Dag Hammarskjöld's legacy

Former NAI research director Henning Melber is co-editor of ‘Peace Diplomacy, Global Justice and International Agency – Rethinking Human Security and Ethics in the Spirit of Dag Hammarskjöld’.   The book brings together scholarly contributions and perspectives on Hammarskjöld's direct work and approaches, as well as his guiding principles, values and ethics, but also seeks to translate his legacy into the challenges of today, such as the Responsibility to Protect. It aspires to set new standards in the recognition of this remarkable person and acknowledges his relevance also for today's world.

– Maybe the most outstanding personal attributes one would like to stress when it comes to Hammarskjöld's legacy are his ability to respect otherness while maintaining absolute integrity and faithfulness to principle values and norms he considered as universal in a world of relativism. He was always trying to seek common ground without imposing own beliefs, but never abandoned his ethical fundaments. He also showed that when you are firmly rooted in a specific culture and having an identity anchored in basic values, you have a good reference point for your engagements in the wider world with all its diversities. 
Hammarskjöld during his time in office was directly witnessing and involved in the decolonisation processes of African countries. As a trained economist he was aware of the need to address economic imbalances and injustices created by colonialism and imperialism. He firmly believed that without economic justice and a decent living - both between and in countries - no sustainable peace could be achieved, says Henning Melber.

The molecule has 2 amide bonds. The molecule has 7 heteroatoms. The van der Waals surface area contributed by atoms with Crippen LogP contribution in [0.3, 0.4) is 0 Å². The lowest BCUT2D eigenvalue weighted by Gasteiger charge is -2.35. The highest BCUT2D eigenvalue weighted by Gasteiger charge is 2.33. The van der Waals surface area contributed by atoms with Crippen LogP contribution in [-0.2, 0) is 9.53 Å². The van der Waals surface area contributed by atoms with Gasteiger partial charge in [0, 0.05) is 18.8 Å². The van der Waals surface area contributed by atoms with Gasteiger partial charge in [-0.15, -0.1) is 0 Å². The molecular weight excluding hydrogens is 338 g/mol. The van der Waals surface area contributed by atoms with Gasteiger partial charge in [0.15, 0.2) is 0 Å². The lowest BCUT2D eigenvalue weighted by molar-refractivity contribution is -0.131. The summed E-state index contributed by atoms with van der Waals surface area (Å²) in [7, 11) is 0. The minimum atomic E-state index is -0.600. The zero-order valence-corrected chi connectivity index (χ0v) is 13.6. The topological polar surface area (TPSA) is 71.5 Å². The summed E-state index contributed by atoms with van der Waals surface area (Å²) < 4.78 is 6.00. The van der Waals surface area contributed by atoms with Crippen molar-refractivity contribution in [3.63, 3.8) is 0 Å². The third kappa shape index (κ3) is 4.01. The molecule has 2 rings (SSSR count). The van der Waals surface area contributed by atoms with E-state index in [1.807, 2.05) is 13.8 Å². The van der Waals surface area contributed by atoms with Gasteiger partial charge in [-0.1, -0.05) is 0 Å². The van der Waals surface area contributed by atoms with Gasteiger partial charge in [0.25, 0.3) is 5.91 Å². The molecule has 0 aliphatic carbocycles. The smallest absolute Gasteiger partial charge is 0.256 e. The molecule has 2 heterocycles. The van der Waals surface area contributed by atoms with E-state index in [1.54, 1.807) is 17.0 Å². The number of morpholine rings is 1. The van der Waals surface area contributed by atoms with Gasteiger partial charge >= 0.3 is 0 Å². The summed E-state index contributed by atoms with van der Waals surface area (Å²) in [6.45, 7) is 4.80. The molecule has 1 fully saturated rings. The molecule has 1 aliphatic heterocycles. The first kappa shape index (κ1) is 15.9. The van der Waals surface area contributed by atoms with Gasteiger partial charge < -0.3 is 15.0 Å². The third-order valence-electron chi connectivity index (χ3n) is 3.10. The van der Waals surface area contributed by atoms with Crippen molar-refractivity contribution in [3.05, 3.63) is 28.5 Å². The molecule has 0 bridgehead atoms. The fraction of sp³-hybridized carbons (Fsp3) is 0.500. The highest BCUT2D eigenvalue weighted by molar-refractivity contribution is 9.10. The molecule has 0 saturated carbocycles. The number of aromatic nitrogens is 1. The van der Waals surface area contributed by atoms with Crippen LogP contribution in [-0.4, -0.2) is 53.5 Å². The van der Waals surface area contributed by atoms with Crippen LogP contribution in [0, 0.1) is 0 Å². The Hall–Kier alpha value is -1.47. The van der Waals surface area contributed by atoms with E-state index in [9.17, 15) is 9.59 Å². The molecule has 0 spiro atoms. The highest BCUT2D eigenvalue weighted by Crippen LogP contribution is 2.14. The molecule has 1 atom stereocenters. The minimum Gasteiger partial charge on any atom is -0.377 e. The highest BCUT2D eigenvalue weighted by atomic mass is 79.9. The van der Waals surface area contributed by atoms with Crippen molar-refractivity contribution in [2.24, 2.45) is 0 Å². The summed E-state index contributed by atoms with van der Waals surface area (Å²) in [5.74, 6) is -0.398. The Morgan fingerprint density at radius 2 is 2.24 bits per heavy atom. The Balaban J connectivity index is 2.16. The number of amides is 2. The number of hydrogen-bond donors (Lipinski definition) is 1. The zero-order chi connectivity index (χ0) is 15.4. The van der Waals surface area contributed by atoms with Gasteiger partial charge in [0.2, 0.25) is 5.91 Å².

– Hammarskjöld was what one today might qualify as 'anti-hegemonic'. He never surrendered his authority to the interests of individual countries, as powerful as these were, and no matter on which side they stood in the Cold War. He would also have never accepted that any other authority than the office of the Secretary General (such as NATO) would be in ultimate charge of UN peacekeeping operations. If the big powers would have known in 1953, when they considered the unknown Swedish diplomat as a good compromise candidate for the post, what they learnt about him during his terms in office, he would most likely never stood a chance to be appointed. And ever since then someone of a similar caliber to Hammarskjöld would not be considered as 'suitable' for the office, for being far too autonomous and guided only by the principles of the UN Charter, states Henning Melber.  


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